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Navy issues relief payments in Virginia fighter jet crash
April 9, 2012 / 3:10 PM / 5 years ago

Navy issues relief payments in Virginia fighter jet crash

WASHINGTON (Reuters) - The Navy began distributing emergency relief checks on Monday to people left homeless after a fighter jet crashed and destroyed much of an apartment complex last week in Virginia Beach, Virginia.

Five residents were injured and six buildings damaged when the F/A-18D from nearby Naval Air Station Oceana slammed into the Mayfair Mews complex just after noon (1600 GMT) on Friday, setting several buildings ablaze and partially destroying the others.

The two aviators ejected safely from the plane with minor injuries.

Virginia Beach fire officials said on Saturday that some 60 residents of the complex may have been left homeless by the crash.

Navy officials met with residents on Sunday to start the process of helping with housing, meals and clothing. Initial payments begin at $2,300 for an individual resident and more for family members, the Navy said in a statement.

Fire fighters survey the burnt-out wreckage of the tail of a Navy F/A-18D jet fighter which crashed into an apartment complex in Virginia Beach April 6, 2012. Both crew members ejected from the aircraft before it crashed into the buildings and all injuries on the ground were minor according to officials. REUTERS/Rich-Joseph Facun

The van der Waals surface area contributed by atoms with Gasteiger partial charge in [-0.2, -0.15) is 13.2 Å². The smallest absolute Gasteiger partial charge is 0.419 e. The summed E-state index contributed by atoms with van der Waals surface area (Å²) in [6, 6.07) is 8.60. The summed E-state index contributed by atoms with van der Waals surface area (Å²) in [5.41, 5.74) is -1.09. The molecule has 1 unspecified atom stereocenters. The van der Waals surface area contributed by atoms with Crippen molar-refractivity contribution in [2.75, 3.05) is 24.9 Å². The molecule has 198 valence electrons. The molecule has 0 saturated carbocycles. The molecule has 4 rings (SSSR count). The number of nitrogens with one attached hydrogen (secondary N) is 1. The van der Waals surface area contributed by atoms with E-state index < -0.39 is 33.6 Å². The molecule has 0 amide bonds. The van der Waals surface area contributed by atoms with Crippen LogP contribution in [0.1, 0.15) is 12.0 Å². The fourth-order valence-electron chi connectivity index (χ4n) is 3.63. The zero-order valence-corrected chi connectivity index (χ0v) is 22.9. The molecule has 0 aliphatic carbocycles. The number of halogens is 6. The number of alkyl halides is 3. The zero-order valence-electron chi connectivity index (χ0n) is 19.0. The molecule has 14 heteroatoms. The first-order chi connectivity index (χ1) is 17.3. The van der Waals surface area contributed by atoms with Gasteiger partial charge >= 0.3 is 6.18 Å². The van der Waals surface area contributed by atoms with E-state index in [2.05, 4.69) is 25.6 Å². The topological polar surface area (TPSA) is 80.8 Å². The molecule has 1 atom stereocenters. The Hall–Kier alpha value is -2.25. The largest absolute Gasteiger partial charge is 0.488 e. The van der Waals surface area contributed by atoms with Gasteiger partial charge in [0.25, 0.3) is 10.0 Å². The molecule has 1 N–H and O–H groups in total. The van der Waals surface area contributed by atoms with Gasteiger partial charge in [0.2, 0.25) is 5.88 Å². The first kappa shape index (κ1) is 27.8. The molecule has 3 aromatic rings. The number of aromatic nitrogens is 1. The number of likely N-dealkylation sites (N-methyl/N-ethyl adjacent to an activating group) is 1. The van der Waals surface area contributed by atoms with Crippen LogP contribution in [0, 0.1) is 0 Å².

“We are committed to doing the right thing to address the needs of these families, who through no fault of their own have endured an incredible hardship,” said Rear Admiral Tim Alexander, commander of the Navy’s Mid-Atlantic region.

The Navy said it has set up a call center to assist residents who provide documentation that they were affected by the crash. It had legal representatives at the Mayfair Mews on Monday to help residents fill out claims forms and to answer questions about compensation.

Slideshow (10 Images)

Navy Captain Mark Weisgerber, a spokesman at the Pentagon, said the jet “suffered a catastrophic mechanical malfunction” during a training flight.

The cause of the crash is still under investigation.

A separate Navy statement said that investigators were examining the crash site and would study the aircraft’s incident recorder. Parts of the plane’s fuselage and wings were to be removed on Monday, but the engines will be left at the scene at least during the initial investigation this week.

The aviators have been released from the hospital, the statement said.

Reporting By David Alexander; additional reporting by Missy Ryan; Editing by Xavier Briand

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